Romney Seeks to Put the Mormon Question to Rest Addressing his views on faith in a much-publicized address Thursday, Republican presidential candidate Mitt Romney — a Mormon — chose his words with care. How did evangelicals and others react to the speech?

Romney Seeks to Put the Mormon Question to Rest

Romney Seeks to Put the Mormon Question to Rest

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Addressing his views on faith in a much-publicized address Thursday, Republican presidential candidate Mitt Romney — a Mormon — chose his words with care. How did evangelicals and others react to the speech?


This is MORNING EDITION from NPR News. Good morning. I'm Renee Montagne.

One day after Mitt Romney's speech on faith, the other Republican presidential candidates are checking the political landscape for changes. Romney's Mormon religion had seemed to be a political liability. He'd lost ground in Iowa and struggled in South Carolina, where many evangelical voters are suspicious of Mormons.

NPR's Howard Berkes considers what Romney did and did not say about his Mormon faith.

HOWARD BERKES: Mitt Romney spoke more than 2500 words but used the term Mormon just once.

Mr. MITT ROMNEY (Former Republican Governor, Massachusetts; Presidential Candidate): I believe in my Mormon faith and I endeavor to live by it.

BERKES: And Romney mentioned just one overtly religious belief.

Mr. ROMNEY: I believe that Jesus Christ is the son of God and the savior of mankind.

BERKES: This is the fundamental link between all Christian faiths. And Romney said it because many evangelicals don't consider him and other Mormons true Christians. Then he said this...

Mr. ROMNEY: My church's beliefs about Christ may not all be the same as those of other faiths. These are not bases for criticism, but rather a test of our tolerance. Religious tolerance would be a shallow principle indeed if it were reserved only for faiths with which we agree.

BERKES: Sitting in the audience in Texas and marveling at Romney's words was Richard Land, an evangelical who speaks for the Southern Baptist Convention.

Mr. RICHARD LAND (Southern Baptist Convention): Clearly, he is opening the door there for evangelicals to understand him as saying I'm not claiming to be a Christian the way you believe in Christ.

BERKES: And that approach, Land says, should help Romney with evangelicals.

Mr. LAND: I think a lot of evangelicals would be prepared to vote for a person who was a Mormon that they agree with on the issues unless that Mormon kept insisting that he was a Christian just like them. That's picking a fight he doesn't need to pick, and it's a fight he can't win.

BERKES: Romney never mentioned the theological differences that lie just beneath the surface, including how Christ is actually viewed by Mormons and how the Book of Mormon supplements the Bible.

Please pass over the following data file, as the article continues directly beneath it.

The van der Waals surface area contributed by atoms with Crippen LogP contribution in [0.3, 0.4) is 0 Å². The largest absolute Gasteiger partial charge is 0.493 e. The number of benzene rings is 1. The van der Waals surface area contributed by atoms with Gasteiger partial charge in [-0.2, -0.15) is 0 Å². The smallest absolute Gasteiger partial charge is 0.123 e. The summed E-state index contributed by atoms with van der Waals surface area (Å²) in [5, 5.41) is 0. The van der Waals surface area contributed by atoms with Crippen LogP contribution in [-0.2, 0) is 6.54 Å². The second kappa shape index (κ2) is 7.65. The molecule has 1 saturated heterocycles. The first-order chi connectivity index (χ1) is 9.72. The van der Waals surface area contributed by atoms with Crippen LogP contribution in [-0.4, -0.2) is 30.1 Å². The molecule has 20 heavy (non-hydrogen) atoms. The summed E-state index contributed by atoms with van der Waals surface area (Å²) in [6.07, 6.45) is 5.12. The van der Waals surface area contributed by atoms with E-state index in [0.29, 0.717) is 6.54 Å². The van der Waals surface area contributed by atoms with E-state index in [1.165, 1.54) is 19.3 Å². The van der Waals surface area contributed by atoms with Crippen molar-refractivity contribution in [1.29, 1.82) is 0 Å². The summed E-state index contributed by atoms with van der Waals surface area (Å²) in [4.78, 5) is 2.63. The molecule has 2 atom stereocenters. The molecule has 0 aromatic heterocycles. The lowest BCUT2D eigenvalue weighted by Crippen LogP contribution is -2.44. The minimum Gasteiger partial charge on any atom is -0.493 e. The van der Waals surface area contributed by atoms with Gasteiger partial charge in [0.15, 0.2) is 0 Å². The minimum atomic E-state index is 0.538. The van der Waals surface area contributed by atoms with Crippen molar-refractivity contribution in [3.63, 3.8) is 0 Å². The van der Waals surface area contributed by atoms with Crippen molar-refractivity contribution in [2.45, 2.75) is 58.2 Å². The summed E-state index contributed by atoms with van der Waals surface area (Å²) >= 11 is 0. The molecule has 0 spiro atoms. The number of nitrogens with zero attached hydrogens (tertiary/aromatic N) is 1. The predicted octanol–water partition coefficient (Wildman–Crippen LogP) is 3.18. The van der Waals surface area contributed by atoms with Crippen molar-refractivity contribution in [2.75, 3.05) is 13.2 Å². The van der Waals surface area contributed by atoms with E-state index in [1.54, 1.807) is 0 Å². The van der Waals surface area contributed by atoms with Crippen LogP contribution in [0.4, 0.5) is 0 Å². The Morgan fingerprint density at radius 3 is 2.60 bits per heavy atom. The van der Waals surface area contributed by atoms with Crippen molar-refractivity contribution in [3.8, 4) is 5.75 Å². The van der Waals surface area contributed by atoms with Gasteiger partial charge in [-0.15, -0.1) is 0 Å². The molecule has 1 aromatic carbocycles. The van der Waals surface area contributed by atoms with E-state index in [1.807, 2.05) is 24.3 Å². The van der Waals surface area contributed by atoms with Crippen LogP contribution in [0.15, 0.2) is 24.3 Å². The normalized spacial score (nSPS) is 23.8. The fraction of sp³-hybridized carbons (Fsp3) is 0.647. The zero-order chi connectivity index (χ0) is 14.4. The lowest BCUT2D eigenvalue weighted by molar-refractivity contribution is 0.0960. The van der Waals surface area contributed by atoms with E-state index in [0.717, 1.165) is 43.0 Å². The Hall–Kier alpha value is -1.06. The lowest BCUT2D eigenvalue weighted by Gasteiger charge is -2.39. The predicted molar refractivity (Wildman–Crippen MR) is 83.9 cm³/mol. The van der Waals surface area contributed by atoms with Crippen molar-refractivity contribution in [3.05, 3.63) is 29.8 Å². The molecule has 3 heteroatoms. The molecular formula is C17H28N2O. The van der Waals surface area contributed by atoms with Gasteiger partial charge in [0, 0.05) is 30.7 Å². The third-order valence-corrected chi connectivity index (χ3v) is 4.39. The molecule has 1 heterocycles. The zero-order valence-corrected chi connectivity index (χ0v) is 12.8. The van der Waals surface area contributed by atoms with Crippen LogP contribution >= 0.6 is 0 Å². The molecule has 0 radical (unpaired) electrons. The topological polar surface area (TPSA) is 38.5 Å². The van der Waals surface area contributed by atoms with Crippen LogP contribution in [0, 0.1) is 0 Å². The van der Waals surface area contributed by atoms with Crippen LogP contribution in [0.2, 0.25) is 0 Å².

And that was obvious to another evangelical watching the speech on TV 600 miles away. Phil Roberts is president of the Midwest Baptist Theological Seminary in Kansas City.

Mr. PHIL ROBERTS (President, Midwestern Baptist Theological Seminary): The basic Mormon tactic is we'll stay simple, we'll use the same expressions, and it gives and lends the impression of a similar if not the same belief system.

BERKES: If this was Mitt Romney's tactic, Roberts says, it's bound to backfire.

Mr. ROBERTS: People now will be asking themselves the question, well, what does he really believe? He didn't articulate it fully. Let's see if we can find out.

BERKES: Evangelicals aren't the only Americans suspicious of Romney and his faith. A series of public opinion polls found a quarter of those surveyed and more reluctant to vote for a Mormon candidate. Romney may have targeted them when he said this...

Mr. ROMNEY: No authorities of my church will ever exert influence on presidential decisions. I will put no doctrine of any church above the plain duties of the office and the sovereign authority of the law.

BERKES: While drawing this line between church and state, Romney also invited faith into the White House. He said his religious values will inform his decisions as president, and he said religious displays on public property are appropriate. This is another fine line, notes Kathleen Flake, a Mormon historian at Vanderbilt University.

Professor KATHLEEN FLAKE (Vanderbilt University): He had to assure the public at large that he wasn't a demagogue, that he wasn't a fanatic, that he wasn't a cult member, and at the same time assure people of the far right that he wasn't going to abandon their need that religion be in the public square.

BERKES: Flake adds that the speech won't end the religious questions for Mitt Romney, if he survives the primaries and caucuses. She expects voters with no religious affiliation to challenge Romney because of his mixture of faith and state.

Howard Berkes, NPR News.

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